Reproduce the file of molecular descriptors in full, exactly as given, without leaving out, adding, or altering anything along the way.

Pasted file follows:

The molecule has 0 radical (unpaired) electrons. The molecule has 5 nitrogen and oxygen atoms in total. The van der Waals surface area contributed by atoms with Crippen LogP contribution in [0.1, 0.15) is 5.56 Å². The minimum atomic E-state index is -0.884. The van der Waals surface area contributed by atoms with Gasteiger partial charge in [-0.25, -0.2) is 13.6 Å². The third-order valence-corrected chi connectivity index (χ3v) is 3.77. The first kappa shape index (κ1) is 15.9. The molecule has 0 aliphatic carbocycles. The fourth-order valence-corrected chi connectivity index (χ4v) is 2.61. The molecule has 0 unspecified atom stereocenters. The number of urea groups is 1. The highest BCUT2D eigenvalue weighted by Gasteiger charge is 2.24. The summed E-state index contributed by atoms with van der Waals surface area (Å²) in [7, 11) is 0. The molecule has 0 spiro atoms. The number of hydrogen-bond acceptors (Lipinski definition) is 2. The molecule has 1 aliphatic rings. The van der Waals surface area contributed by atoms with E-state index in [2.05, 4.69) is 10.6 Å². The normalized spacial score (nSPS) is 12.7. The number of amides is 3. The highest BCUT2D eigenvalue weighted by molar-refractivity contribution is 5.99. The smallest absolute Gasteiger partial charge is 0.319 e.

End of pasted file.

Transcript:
The molecule has 0 radical (unpaired) electrons. The molecule has 5 nitrogen and oxygen atoms in total. The van der Waals surface area contributed by atoms with Crippen LogP contribution in [0.1, 0.15) is 5.56 Å². The minimum atomic E-state index is -0.884. The van der Waals surface area contributed by atoms with Gasteiger partial charge in [-0.25, -0.2) is 13.6 Å². The third-order valence-corrected chi connectivity index (χ3v) is 3.77. The first kappa shape index (κ1) is 15.9. The molecule has 0 aliphatic carbocycles. The fourth-order valence-corrected chi connectivity index (χ4v) is 2.61. The molecule has 0 unspecified atom stereocenters. The number of urea groups is 1. The highest BCUT2D eigenvalue weighted by Gasteiger charge is 2.24. The summed E-state index contributed by atoms with van der Waals surface area (Å²) in [7, 11) is 0. The molecule has 0 spiro atoms. The number of hydrogen-bond acceptors (Lipinski definition) is 2. The molecule has 1 aliphatic rings. The van der Waals surface area contributed by atoms with E-state index in [2.05, 4.69) is 10.6 Å². The normalized spacial score (nSPS) is 12.7. The number of amides is 3. The highest BCUT2D eigenvalue weighted by molar-refractivity contribution is 5.99. The smallest absolute Gasteiger partial charge is 0.319 e.